By: Ari Berman
Updated at 10:30 a.m. Eastern Standard Time, March 11
What was billed as a debate on media bias featuring three writers (Eric Alterman, Arianna Huffington, and William McGowan) and one celebrity (comedian/actress/antiwar advocate Janeane Garofalo), turned into an animated series of divisive rants on the media’s coverage of the Bush administration and Iraq.
Held Monday at Michael Jordan’s steakhouse in New York’s Grand Central Station as part of a conversation series sponsored by The Week magazine, it attracted media heavyweights such as Tina Brown, Hendrik Hertzberg, Frank Rich, Victor Navasky, and Fox News’ Eric Burns, and even Georgette Mosbacher, among others, who sat silently for the most part over their grilled shrimp and salad, as the four panelists took turns bashing either Bush or each other.
Calling the media “shallow, obsessive, toxic, lazy, and conformist,” columnist Huffington wondered aloud why the mainstream media hasn’t yet held the White House accountable during its march to war. Reacting to Bush’s press conference on Thursday, Huffington proclaimed, “Have you ever seen lap dogs behave more obediently? Are they afraid of losing their all-access pass to the White House?”
Eric Alterman, Nation contributor and author of the new book What Liberal Media?, said the press had allowed Bush to lie about Saddam Hussein’s connections to Al-Qaida. He decried an emerging “right-wing punditocracy” and a status quo of deference to the President. “The right-wing establishment has so much control that no one on the left can fight back,” he claimed. He said talk radio, which draws the largest audience of any medium, had become “less diverse than the press under Stalin’s Soviet Union.”
Alterman could barely contain his hostility toward McGowan, and vice versa, as they sat at opposite ends of the makeshift stage. (The two writers have been feuding in the media.) McGowan called conservative domination of the media a corrective force, after years of liberal sway, arguing that liberals still control key reporting and producing positions at networks and in newsrooms. He decried the “PC” influence he finds in too much of the media. He also attacked the antiwar movement and their “silly, ridiculous slogans centering around a war for oil and oedipal connections to Bush’s father.”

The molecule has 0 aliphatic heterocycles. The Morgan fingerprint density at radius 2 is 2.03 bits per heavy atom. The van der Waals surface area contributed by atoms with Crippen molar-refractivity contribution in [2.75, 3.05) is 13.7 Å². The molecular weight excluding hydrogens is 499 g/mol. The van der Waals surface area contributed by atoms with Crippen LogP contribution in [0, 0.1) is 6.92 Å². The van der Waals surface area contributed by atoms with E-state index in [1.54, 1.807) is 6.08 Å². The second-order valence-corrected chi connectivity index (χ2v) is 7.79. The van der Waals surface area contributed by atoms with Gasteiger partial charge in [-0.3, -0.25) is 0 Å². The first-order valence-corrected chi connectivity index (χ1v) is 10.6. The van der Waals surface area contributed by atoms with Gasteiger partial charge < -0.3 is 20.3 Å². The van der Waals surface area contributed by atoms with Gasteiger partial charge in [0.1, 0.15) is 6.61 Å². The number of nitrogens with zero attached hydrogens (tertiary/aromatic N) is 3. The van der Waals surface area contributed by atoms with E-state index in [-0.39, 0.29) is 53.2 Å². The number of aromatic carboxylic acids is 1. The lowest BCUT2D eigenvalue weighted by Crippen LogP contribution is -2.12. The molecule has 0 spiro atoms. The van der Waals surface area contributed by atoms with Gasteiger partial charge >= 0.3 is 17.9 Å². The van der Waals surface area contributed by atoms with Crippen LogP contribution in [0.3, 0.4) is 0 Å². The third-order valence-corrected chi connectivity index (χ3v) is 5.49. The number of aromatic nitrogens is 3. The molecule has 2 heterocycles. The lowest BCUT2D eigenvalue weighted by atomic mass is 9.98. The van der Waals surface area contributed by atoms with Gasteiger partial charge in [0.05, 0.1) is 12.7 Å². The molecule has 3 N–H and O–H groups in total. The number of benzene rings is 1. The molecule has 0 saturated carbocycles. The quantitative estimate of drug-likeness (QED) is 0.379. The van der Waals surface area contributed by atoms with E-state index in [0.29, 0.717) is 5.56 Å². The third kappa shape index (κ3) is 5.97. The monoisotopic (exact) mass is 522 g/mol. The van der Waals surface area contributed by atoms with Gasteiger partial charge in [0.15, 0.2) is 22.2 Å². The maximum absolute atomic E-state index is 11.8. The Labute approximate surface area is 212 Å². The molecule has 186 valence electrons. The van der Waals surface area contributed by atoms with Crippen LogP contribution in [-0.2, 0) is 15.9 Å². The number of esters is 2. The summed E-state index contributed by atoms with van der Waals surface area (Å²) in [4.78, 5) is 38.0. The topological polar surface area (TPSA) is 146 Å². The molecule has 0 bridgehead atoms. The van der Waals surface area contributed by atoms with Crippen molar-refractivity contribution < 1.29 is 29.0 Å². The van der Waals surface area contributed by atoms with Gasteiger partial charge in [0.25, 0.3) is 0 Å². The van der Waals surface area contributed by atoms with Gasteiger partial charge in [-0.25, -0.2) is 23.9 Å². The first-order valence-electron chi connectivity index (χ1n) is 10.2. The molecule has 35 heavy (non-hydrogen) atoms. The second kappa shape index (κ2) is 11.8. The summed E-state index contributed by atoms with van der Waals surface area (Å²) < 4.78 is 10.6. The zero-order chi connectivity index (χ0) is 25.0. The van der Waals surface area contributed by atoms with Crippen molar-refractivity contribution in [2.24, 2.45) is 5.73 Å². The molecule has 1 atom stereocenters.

Garofalo took umbrage at this. She said she had been ridiculed by the media for her antiwar activism and, clearly, it hurt. She blasted conservative talk show hosts for attempting to marginalize the antiwar movement by focusing almost exclusively on celebrities. Just today, Garofalo said, she had to change her phone number after a series of crank calls (she hinted that someone at Fox News had given her number out). And she said the press had a vested interest in going to war. “The press is biased in favor of ratings — and war is ratings,” Garofalo said.
Besides the four panelists, moderator Harold Evans invited other notables to join the fray. After Huffington criticized the media’s failure to cover the Gary Hart-Warren Rudman report on national security in January 2001, former Senator Hart himself spoke to the gathering via speaker phone. He said the increasing influence of corporate control had blurred the line between entertainment and information. He then repeated Huffington’s view that the media had failed to ask the Bush administration tough questions on Iraq. “What countries will be there with us, how long will it take, what are the costs, and what about casualties?” Hart asked. “Bush is ducking and dodging these issues and the press is not demanding answers.”
At this point, Fox’s Eric Burns weighed in from the audience, bashing Alterman for misspelling the title of his TV show. He also refuted the notion that the media is one single entity. “We assume that the media is a single noun,” he said. “Media is in fact a plural noun.”
Huffington said she wanted the media to ask Vice President Dick Cheney two questions: “Number one, before the Gulf War, then-President Bush called Saddam Hussein a Hitler. Why after the war did Haliburton, under you, conduct $73 million worth of business with him? Number two, why did you call for the end of sanctions against this ‘Hitler’?” With that, moderator Evans joked they should try to get Cheney on the phone.
Although the panel certainly veered left (reportedly because a number of conservative invitees declined to participate), all four panelists agreed that the media didn’t look deep enough into difficult issues. Garofalo didn’t seem interested in the intricacies of media bias, saying the end result of the panel would still leave American citizens under-served. “After the bombs start falling next week no one is going remember a thing said in this room,” Garofalo emphasized. “All of our time has been wasted — this debate is so degrading.”
Alterman disagreed with Garofalo’s remarks, saying the purpose of the debate was to discover why the media, in war and peace, poorly served the American public.